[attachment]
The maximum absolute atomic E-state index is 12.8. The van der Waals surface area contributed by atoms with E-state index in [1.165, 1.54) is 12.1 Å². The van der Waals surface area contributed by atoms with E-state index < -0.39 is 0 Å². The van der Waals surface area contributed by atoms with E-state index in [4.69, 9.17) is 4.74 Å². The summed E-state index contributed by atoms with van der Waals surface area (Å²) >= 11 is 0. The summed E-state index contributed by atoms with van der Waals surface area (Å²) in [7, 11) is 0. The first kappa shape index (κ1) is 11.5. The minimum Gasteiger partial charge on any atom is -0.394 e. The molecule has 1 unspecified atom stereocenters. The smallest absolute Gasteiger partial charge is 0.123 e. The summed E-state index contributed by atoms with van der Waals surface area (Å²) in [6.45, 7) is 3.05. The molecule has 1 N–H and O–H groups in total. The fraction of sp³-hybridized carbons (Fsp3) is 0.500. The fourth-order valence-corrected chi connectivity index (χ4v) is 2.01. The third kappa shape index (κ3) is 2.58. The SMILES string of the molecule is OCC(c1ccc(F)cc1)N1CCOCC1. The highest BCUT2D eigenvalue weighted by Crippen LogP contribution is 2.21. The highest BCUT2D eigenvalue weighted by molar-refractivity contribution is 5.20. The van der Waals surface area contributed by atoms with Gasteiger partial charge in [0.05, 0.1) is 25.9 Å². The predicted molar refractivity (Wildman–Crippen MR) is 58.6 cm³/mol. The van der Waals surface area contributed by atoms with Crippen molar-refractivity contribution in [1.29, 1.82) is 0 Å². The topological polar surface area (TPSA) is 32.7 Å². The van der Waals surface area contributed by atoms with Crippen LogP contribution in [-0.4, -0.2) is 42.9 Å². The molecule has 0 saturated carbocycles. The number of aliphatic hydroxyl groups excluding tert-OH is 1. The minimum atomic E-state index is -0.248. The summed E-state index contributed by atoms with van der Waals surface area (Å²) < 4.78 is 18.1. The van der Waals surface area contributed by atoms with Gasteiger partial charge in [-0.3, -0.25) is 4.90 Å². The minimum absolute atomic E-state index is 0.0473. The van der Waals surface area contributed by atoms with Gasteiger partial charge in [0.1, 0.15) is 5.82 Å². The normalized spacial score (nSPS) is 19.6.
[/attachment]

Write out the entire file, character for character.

The maximum absolute atomic E-state index is 12.8. The van der Waals surface area contributed by atoms with E-state index in [1.165, 1.54) is 12.1 Å². The van der Waals surface area contributed by atoms with E-state index < -0.39 is 0 Å². The van der Waals surface area contributed by atoms with E-state index in [4.69, 9.17) is 4.74 Å². The summed E-state index contributed by atoms with van der Waals surface area (Å²) >= 11 is 0. The summed E-state index contributed by atoms with van der Waals surface area (Å²) in [7, 11) is 0. The first kappa shape index (κ1) is 11.5. The minimum Gasteiger partial charge on any atom is -0.394 e. The molecule has 1 unspecified atom stereocenters. The smallest absolute Gasteiger partial charge is 0.123 e. The summed E-state index contributed by atoms with van der Waals surface area (Å²) in [6.45, 7) is 3.05. The molecule has 1 N–H and O–H groups in total. The fraction of sp³-hybridized carbons (Fsp3) is 0.500. The fourth-order valence-corrected chi connectivity index (χ4v) is 2.01. The third kappa shape index (κ3) is 2.58. The SMILES string of the molecule is OCC(c1ccc(F)cc1)N1CCOCC1. The highest BCUT2D eigenvalue weighted by Crippen LogP contribution is 2.21. The highest BCUT2D eigenvalue weighted by molar-refractivity contribution is 5.20. The van der Waals surface area contributed by atoms with Gasteiger partial charge in [0.05, 0.1) is 25.9 Å². The predicted molar refractivity (Wildman–Crippen MR) is 58.6 cm³/mol. The van der Waals surface area contributed by atoms with Crippen molar-refractivity contribution in [1.29, 1.82) is 0 Å². The topological polar surface area (TPSA) is 32.7 Å². The van der Waals surface area contributed by atoms with Crippen LogP contribution in [-0.4, -0.2) is 42.9 Å². The molecule has 0 saturated carbocycles. The number of aliphatic hydroxyl groups excluding tert-OH is 1. The minimum atomic E-state index is -0.248. The summed E-state index contributed by atoms with van der Waals surface area (Å²) < 4.78 is 18.1. The van der Waals surface area contributed by atoms with Gasteiger partial charge in [-0.3, -0.25) is 4.90 Å². The minimum absolute atomic E-state index is 0.0473. The van der Waals surface area contributed by atoms with Gasteiger partial charge in [0.1, 0.15) is 5.82 Å². The normalized spacial score (nSPS) is 19.6.